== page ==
Once you get out on to the open road, the 240Z's character changes. Clear of the urban sprawl, and as the speeds rise, the responsiveness of the steering improves and it starts to feel much lighter on its feet. We adopt the slow-in, fast-out approach to corners, planting the throttle only once we're near the corner exit. The rear squats down, and as the outer rear wheel digs in, you feel everything the rear suspension's doing through both your palms and the base of the seat. That's no bad thing, as the rear will swing wide if you're caught out by a tightening radius or surface dampness.

And surface imprerfections reveal another dynamic issue - the suspension's lack of damping control. It's not a particularly firm set-up, but there are too many times when the sloppy damping has the 240Z crashing into its bump stops. We suspect a more modern set of shock absorbers and some new bushes would tie-down the rear end and accentuate this car's positive dynamic points.

The best way to push a 240Z along is to steer smoothly and feed it into the bends. There is some body roll to contend with, but the transition into lean is well controlled. That initial turn-in bite translates into a touch of entry understeer, but it is neutral enough not to frustrate keener drivers.


Datsun 240Z (1)

Straight line performance certainly isn't lacking. Planting the throttle in third at 50mph is a satisfying experience. The 2.4-litre straight-six was designed primarily for the Cedric but, rather like the Austin-Healey 3000 or MGC, what should be an unexciting engine delivers a soundtrack that eggs-on the driver. The deep-chested, mid-bass roar from 3000rpm is matched by purposeful acceleration.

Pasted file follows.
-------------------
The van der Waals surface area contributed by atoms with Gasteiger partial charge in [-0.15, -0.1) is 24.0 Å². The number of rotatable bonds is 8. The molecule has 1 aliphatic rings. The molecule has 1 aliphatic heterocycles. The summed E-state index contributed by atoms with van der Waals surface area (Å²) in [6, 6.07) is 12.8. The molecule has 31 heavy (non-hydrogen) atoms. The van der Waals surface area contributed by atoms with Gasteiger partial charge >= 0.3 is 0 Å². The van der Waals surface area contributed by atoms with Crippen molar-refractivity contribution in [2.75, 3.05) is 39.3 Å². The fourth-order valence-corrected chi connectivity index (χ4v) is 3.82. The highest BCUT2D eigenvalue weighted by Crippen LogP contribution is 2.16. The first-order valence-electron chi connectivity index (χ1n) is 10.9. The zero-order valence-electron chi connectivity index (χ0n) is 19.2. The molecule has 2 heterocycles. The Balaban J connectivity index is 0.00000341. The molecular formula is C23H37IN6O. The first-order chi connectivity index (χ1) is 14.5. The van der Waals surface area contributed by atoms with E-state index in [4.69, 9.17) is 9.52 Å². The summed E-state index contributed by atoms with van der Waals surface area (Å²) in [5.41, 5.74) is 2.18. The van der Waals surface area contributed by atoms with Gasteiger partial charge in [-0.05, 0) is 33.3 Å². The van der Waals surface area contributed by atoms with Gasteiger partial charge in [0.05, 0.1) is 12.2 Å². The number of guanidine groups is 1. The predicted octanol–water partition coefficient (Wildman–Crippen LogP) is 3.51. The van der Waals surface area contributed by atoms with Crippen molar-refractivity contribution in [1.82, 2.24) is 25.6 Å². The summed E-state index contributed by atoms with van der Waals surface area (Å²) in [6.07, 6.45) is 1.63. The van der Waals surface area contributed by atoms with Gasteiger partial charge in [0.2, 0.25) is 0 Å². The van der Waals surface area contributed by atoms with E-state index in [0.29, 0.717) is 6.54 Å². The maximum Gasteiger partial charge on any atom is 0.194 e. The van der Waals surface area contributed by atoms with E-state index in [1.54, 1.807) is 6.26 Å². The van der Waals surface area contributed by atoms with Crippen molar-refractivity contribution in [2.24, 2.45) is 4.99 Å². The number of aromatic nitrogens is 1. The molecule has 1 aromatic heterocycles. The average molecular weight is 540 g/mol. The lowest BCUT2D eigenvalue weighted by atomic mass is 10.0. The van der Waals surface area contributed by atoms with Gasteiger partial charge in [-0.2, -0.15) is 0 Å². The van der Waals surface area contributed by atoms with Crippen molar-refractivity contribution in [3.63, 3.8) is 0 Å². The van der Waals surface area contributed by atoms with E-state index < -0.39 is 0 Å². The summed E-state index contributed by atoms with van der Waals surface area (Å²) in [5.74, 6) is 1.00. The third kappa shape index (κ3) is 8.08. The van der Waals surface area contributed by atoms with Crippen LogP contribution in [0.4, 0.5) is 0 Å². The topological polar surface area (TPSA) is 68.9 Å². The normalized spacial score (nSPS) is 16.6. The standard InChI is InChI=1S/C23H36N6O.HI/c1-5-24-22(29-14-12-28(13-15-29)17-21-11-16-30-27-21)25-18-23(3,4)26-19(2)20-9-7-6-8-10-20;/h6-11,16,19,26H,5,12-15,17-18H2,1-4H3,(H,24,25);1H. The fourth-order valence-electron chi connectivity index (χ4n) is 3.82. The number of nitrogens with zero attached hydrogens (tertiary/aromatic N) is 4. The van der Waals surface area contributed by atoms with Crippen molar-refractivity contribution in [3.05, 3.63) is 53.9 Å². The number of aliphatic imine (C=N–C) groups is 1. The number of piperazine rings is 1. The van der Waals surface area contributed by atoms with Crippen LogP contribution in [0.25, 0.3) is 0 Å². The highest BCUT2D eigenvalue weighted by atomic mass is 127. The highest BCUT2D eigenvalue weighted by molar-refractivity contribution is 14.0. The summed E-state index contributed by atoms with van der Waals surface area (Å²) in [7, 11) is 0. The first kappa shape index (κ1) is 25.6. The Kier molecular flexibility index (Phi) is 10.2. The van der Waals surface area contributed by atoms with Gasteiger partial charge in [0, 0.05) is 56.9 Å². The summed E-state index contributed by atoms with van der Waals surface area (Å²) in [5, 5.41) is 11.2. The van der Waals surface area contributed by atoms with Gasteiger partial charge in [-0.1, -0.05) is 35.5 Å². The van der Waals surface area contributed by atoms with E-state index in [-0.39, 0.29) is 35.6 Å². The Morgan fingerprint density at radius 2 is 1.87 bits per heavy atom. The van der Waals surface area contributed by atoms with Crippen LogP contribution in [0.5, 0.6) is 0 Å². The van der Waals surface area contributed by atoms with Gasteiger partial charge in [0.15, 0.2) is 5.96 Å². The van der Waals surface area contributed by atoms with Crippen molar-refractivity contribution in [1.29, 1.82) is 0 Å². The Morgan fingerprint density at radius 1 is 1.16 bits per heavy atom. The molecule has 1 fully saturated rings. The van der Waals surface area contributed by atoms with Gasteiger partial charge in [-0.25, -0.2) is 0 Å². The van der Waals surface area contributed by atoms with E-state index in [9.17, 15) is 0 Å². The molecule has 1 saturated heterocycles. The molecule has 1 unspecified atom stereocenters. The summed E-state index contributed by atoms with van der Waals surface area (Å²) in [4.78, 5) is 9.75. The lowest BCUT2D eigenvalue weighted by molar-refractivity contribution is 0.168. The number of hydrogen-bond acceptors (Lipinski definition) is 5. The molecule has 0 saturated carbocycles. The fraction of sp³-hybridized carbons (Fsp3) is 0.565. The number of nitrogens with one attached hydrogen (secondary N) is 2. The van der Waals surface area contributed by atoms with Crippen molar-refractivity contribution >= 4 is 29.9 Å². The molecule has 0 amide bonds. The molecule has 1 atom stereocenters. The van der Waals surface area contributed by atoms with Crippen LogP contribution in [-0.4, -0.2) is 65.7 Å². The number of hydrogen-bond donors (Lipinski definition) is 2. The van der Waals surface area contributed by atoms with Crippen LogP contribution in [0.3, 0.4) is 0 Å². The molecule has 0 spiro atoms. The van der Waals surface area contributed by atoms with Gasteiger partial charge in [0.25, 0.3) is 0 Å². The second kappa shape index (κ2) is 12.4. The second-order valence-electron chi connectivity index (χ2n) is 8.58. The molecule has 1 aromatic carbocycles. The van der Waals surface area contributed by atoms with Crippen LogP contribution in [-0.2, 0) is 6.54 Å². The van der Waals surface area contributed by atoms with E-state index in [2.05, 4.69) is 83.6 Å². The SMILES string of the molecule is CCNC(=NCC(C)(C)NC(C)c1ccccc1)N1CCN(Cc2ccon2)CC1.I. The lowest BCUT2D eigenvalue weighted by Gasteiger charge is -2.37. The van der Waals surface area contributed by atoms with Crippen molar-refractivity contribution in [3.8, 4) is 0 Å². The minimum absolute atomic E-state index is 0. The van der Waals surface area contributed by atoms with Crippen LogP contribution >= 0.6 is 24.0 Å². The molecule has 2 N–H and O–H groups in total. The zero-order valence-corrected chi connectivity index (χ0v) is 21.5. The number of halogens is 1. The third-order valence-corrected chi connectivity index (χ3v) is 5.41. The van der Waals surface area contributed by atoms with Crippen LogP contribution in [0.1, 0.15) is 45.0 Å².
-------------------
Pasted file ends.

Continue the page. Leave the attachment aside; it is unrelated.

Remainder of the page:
According to Autocar in its 1971 road test, it was quick beyond the legal limit, too: 'In fifth gear we reached a mean maximum of 125mph just over the power peak at 5750rpm. The standing-start acceleration times were good. The clutch was let in smartly at 4000rpm and the car leapt off the line, leaving a few yards of rubber on the road. From here on, progress was rapid, indeed: 60mph was reached in 8.0sec exactly while still in second gear.'

The HJClassics Verdict

The 240Z was great to drive, looked good, and pleasantly quick. But that wasn't all that was in its armoury - it was reliable, dependable, and well serviced by efficient and helpful dealers.

The Datsun 240Z earned its stripes as a sports car - perhaps on looks alone. Its success back in the '70s was well-deserved, even if the company's management didn't expect it at all. A lot has been written about the 240Z's huge commercial success, and how it kick-started a long-line of sports cars that continues to this day, but most of the superlatives are warranted. It might feel old school today on challenging roads, but when it was new, the 240Z was a revelation compared with its ageing British rivals. And in its own way, helped hasten the demise of the affordable British sports car.

The 240Z is great to drive, looks good, and is pleasantly quick. But back in 1969 that wasn't all that was in its armoury - it was reliable, dependable, and well serviced by efficient and helpful dealers. Culture shock for MG and Triumph owners. And that underlines another home truth – the Japanese mastered reliability in affordable cars long before everyone else. The Datsun 240Z was – and is – the perfect sports car for everyone. We'd say bag a bargain while you can, but rising values already reflect their desirability.

Datsun 240Z (3)